i guess this depends on what "easy" means really. often the easiest to get something up and running is not the easiest thing to manage in the long run. *MY* preference is to do a little groundwork in the first place to benefit in the long run. in your situation, i would say remove the linux drive, put windows in and install like a normal dedicated windows system, new drive runnign as master. then put the linux drive back in as master, and the windows drive as slave. then boot into linux exactly as you always have before. then you just need to add a grub entry to the linux system to boot to the windows one. this is where the little trick comes in in that you need to make windows *think* that it is the master drive when it boots, so we tell the bios to lie via grub: http://www.gnu.org/software/grub/manual/grub.html#map
basically add a new section at the bottom of the /boot/grub/grub.conf file that says something liek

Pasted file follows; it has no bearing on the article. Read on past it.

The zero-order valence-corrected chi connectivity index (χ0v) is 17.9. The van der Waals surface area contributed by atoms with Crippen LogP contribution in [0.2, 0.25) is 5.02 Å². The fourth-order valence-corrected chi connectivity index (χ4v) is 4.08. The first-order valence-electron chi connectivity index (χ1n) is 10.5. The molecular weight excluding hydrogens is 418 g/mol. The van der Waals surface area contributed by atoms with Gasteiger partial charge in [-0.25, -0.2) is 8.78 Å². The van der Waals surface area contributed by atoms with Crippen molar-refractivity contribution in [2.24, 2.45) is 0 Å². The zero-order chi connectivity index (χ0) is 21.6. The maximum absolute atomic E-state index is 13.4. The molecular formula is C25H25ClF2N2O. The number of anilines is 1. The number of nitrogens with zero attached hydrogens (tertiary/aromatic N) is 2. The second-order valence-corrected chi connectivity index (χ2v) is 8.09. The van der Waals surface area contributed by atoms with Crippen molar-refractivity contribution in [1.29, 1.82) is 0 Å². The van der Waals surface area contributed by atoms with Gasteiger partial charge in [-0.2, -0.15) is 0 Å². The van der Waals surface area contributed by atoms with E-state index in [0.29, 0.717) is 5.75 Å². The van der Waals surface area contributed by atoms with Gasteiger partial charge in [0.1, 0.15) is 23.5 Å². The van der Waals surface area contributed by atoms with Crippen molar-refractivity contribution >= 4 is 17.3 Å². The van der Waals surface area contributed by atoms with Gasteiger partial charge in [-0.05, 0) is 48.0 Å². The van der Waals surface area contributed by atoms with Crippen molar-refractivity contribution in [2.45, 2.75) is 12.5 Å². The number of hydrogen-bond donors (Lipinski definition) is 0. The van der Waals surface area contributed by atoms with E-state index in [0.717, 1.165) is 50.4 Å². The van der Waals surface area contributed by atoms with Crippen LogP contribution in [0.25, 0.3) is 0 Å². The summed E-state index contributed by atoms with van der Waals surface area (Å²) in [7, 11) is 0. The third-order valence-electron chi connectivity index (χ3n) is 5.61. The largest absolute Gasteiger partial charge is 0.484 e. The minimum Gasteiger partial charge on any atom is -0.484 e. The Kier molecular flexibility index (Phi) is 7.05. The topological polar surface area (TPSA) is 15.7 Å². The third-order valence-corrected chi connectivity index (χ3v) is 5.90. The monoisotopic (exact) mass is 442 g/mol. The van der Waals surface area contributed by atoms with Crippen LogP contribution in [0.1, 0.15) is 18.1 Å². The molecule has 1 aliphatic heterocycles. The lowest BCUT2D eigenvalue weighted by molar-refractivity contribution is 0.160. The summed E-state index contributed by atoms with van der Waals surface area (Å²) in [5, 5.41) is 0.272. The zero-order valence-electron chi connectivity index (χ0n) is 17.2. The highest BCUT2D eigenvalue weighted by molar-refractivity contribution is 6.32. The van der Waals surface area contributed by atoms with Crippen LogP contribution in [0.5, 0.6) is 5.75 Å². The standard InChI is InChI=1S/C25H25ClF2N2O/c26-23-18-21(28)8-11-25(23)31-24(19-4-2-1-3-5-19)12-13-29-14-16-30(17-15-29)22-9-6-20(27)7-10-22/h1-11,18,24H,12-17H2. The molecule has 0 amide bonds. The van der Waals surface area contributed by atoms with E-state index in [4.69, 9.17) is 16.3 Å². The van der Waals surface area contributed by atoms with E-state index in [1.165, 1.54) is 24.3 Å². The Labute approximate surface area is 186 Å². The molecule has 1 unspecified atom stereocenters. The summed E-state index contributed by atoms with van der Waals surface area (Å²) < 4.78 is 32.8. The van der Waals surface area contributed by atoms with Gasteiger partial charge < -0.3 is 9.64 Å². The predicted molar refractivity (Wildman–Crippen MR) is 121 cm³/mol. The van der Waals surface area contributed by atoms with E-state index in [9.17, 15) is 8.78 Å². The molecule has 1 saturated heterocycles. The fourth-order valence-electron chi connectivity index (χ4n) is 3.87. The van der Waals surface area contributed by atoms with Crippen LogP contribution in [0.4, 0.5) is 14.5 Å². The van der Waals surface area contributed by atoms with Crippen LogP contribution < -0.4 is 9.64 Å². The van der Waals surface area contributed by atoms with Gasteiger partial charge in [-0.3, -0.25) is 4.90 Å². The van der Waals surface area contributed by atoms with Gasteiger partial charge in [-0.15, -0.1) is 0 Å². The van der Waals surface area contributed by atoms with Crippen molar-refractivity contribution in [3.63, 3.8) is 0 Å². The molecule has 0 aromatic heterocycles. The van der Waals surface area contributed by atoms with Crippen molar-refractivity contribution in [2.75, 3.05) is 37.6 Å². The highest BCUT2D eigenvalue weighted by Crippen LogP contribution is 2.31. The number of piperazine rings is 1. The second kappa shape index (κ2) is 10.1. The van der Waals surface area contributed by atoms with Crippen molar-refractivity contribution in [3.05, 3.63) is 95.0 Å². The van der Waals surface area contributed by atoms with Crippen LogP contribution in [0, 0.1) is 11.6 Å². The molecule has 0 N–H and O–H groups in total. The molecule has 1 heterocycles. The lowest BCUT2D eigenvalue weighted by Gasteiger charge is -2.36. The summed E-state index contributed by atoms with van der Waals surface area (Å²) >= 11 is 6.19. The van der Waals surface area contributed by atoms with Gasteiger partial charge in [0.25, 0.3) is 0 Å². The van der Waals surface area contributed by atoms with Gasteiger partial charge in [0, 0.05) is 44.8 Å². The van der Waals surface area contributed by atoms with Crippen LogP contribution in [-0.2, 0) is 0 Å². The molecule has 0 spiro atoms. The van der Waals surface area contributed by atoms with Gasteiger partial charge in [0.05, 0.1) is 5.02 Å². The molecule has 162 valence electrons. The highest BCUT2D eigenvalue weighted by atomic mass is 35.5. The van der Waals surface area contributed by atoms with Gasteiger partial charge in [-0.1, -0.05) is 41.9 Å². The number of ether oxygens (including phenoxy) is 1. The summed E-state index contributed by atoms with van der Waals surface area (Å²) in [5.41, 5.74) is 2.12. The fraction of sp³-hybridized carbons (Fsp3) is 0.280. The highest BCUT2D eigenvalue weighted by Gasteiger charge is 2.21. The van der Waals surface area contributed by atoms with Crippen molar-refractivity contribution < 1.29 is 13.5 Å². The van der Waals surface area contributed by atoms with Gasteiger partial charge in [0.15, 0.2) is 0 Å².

map (hd0) (hd1)
map (hd1) (hd0)
this says, make the master the slave, the slave the master, use the real slave drive without looking for linux there and use it as a valid boot device. that'll then appear in the boot menu next time and off you go. the main benefit here is that windows doesn't have a clue at all that the linux drive exists. normally you'd end up having windows as the master drive and have grub on that drive too, which is really horrible, especially with Windows affinity to overwrite bootsectors without asking you. this way windwos can not damage anything and if the linux drive goes tits up, just remove it, put windows back as the real master drive and it'll still boot without a second thought.